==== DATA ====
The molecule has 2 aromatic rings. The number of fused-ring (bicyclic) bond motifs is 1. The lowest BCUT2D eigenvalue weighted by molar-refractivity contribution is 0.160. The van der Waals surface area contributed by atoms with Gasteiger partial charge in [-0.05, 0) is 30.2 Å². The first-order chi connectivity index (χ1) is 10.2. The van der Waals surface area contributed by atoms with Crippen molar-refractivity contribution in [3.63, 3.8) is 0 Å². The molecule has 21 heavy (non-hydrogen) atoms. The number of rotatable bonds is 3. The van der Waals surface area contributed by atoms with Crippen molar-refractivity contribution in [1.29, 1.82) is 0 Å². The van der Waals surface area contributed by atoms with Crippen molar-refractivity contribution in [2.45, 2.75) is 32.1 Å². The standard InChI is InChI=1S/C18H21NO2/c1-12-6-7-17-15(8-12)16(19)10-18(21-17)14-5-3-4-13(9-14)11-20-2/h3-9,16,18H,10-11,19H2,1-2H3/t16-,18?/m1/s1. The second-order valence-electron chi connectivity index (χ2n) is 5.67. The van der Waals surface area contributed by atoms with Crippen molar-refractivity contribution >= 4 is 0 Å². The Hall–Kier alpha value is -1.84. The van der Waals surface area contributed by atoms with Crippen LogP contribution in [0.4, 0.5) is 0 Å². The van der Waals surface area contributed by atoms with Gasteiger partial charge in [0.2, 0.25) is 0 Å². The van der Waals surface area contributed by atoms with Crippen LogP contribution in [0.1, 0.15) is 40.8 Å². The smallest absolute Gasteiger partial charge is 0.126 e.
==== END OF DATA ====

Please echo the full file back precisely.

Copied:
The molecule has 2 aromatic rings. The number of fused-ring (bicyclic) bond motifs is 1. The lowest BCUT2D eigenvalue weighted by molar-refractivity contribution is 0.160. The van der Waals surface area contributed by atoms with Gasteiger partial charge in [-0.05, 0) is 30.2 Å². The first-order chi connectivity index (χ1) is 10.2. The van der Waals surface area contributed by atoms with Crippen molar-refractivity contribution in [3.63, 3.8) is 0 Å². The molecule has 21 heavy (non-hydrogen) atoms. The number of rotatable bonds is 3. The van der Waals surface area contributed by atoms with Crippen molar-refractivity contribution in [1.29, 1.82) is 0 Å². The van der Waals surface area contributed by atoms with Crippen molar-refractivity contribution in [2.45, 2.75) is 32.1 Å². The standard InChI is InChI=1S/C18H21NO2/c1-12-6-7-17-15(8-12)16(19)10-18(21-17)14-5-3-4-13(9-14)11-20-2/h3-9,16,18H,10-11,19H2,1-2H3/t16-,18?/m1/s1. The second-order valence-electron chi connectivity index (χ2n) is 5.67. The van der Waals surface area contributed by atoms with Crippen molar-refractivity contribution >= 4 is 0 Å². The Hall–Kier alpha value is -1.84. The van der Waals surface area contributed by atoms with Crippen LogP contribution in [0.4, 0.5) is 0 Å². The van der Waals surface area contributed by atoms with Gasteiger partial charge in [0.2, 0.25) is 0 Å². The van der Waals surface area contributed by atoms with Crippen LogP contribution in [0.1, 0.15) is 40.8 Å². The smallest absolute Gasteiger partial charge is 0.126 e.